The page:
Access for All?
Suggesting that people with restricted mobility should be denied access to parts of the transport network would plainly be absurd. Yet, through history rather than design, that is the reality.
There are over 2,500 passenger stations in the UK, according to the Office of Rail and Road (ORR). Within these stations, there are profit-making outlets – from coffee shops to vape shops to bookstores and a steady stream of commuters and other users passing through.
These commuters all have different needs. The space and facilities provided should be easily available and accessible to all who want to use them, in the way they need to use it.
An accessible station, according to Network Rail’s Inclusive Design Strategy, “allows disabled passengers, and people with luggage or buggies, to spend more leisure time in the shops or restaurants before boarding their train.” Back in 2014, roughly 450 stations had step-free access via lifts or ramps. However, this access may not have been suitable for some people who are older or older and disabled.
Access for All, should mean ALL! The question is whether the needs of an ageing population are factored into the design and build element of station enhancements and network upgrades, and are they budgeted for?
The challenges with Access for All arise from having to modify existing stations and platforms that were not designed with people with reduced mobility in mind. Stations are naturally often located in busy and densely populated areas; so improvements have to be contained within the existing ‘footprint’. And, of course, stations have to keep working while improvements are made.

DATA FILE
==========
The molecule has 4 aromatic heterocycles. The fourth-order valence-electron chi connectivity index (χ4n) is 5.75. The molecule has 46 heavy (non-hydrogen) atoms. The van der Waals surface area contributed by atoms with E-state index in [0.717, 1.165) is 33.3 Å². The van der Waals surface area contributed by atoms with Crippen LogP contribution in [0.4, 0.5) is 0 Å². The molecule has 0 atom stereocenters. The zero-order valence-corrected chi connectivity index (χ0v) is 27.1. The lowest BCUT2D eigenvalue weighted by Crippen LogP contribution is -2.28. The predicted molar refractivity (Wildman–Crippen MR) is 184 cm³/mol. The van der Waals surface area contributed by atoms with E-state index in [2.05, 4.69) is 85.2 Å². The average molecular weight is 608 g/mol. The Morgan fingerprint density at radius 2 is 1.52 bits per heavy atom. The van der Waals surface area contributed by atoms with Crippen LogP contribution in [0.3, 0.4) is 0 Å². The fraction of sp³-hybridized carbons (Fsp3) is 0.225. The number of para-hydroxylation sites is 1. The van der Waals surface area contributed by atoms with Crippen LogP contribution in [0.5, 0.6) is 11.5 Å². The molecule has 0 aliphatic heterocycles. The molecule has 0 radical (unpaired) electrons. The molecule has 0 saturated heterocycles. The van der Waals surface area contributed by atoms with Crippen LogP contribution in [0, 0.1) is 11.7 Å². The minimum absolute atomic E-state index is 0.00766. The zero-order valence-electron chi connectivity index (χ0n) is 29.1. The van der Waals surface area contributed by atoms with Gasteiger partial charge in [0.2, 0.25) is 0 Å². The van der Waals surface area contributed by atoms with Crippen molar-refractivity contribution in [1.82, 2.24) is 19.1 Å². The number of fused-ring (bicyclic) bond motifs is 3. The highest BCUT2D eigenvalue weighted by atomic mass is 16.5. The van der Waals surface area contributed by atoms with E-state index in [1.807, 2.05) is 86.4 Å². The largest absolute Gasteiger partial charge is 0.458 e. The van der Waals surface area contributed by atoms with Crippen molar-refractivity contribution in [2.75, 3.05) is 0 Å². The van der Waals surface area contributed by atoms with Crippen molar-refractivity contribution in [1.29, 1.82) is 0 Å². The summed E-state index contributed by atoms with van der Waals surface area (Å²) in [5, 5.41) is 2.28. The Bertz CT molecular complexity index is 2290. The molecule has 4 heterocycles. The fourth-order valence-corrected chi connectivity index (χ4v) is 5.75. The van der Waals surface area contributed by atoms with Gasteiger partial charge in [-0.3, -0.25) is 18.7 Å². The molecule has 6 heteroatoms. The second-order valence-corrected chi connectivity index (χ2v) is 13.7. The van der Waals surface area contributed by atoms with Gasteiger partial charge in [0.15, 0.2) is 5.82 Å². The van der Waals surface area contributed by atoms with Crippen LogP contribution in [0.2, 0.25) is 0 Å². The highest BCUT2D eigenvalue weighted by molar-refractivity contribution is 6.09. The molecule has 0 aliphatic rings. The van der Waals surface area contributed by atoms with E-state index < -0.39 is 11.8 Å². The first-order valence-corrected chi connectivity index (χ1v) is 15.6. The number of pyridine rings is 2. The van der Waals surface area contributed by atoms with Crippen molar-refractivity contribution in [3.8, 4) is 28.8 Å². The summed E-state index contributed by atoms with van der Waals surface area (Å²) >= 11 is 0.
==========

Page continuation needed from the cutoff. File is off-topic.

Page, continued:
It’s a design and planning challenge as much as a construction one. But solutions can be found as with the AfA project at Hassocks Station in West Sussex. Here, lifts were installed to connect to an existing underpass because the normal overbridge and elevator solution was not feasible.
The constraints will also make it essential to use innovations such as offsite manufacture to execute projects to tight timescales while minimising disruption. This was used extensively on three station upgrades that were completed in a 12 month timeframe at Alton, Aldershot and Wokingham stations.
Network Rail’s inclusive design strategy states that, ‘by 2020, more than 50% of the UK’s population will be over 50 years old. They say that: ‘this will bring an increased level of disability so future-proofing infrastructure is crucial.’
The physical infrastructure is one part of the challenge. The use of technology is essential and expected by commuters. Technology will also help everyone access and use the network fully. People are constantly on the move and demand WiFi and mobile apps, as well as audio information to keep them mobile and updated. People need to take in information quickly, and while they are on the move. They don’t have much time to read information, and if you’re partially sighted, you probably don’t have the option. Visual and audio media and messaging are easier for most people to handle while on the move than written information.
According to the CrossRail website their new train fleet will be built to the latest standards of accessibility. ‘Crossrail trains will have dedicated, clearly distinguished priority seats and space for wheelchairs. Each carriage will provide both visual and audio information about the train’s journey. Crossrail will be fully operational by the end of this year.
The goal should be to extend this degree of accessibility across as much of the network as possible. Otherwise train operators will find an increasing percentage of the population excluded from using their services.
We believe that with determination, technology and innovation Access for All can become a reality.